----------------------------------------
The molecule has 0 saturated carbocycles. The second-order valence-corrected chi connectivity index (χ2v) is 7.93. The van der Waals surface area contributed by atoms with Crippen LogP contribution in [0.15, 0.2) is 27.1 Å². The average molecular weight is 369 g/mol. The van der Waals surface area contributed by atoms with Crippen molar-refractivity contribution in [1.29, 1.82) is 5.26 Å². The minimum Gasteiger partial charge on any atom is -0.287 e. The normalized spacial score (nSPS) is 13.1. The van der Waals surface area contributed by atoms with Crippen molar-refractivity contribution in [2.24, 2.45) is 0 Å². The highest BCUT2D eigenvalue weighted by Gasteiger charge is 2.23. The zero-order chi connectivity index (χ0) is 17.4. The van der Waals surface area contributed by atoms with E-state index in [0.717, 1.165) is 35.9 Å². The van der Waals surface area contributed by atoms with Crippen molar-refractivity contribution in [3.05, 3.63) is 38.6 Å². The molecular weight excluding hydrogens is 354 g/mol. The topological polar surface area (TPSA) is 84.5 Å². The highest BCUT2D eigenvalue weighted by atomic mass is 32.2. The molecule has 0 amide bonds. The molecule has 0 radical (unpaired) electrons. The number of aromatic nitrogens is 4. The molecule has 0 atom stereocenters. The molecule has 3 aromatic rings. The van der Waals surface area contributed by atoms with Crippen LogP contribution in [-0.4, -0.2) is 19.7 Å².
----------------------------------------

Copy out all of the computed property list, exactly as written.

The molecule has 0 saturated carbocycles. The second-order valence-corrected chi connectivity index (χ2v) is 7.93. The van der Waals surface area contributed by atoms with Crippen LogP contribution in [0.15, 0.2) is 27.1 Å². The average molecular weight is 369 g/mol. The van der Waals surface area contributed by atoms with Crippen molar-refractivity contribution in [1.29, 1.82) is 5.26 Å². The minimum Gasteiger partial charge on any atom is -0.287 e. The normalized spacial score (nSPS) is 13.1. The van der Waals surface area contributed by atoms with Crippen molar-refractivity contribution in [2.24, 2.45) is 0 Å². The highest BCUT2D eigenvalue weighted by Gasteiger charge is 2.23. The zero-order chi connectivity index (χ0) is 17.4. The van der Waals surface area contributed by atoms with E-state index in [0.717, 1.165) is 35.9 Å². The van der Waals surface area contributed by atoms with Crippen molar-refractivity contribution in [3.05, 3.63) is 38.6 Å². The molecular weight excluding hydrogens is 354 g/mol. The topological polar surface area (TPSA) is 84.5 Å². The highest BCUT2D eigenvalue weighted by atomic mass is 32.2. The molecule has 0 amide bonds. The molecule has 0 radical (unpaired) electrons. The number of aromatic nitrogens is 4. The molecule has 0 atom stereocenters. The molecule has 3 aromatic rings. The van der Waals surface area contributed by atoms with Crippen LogP contribution in [-0.4, -0.2) is 19.7 Å².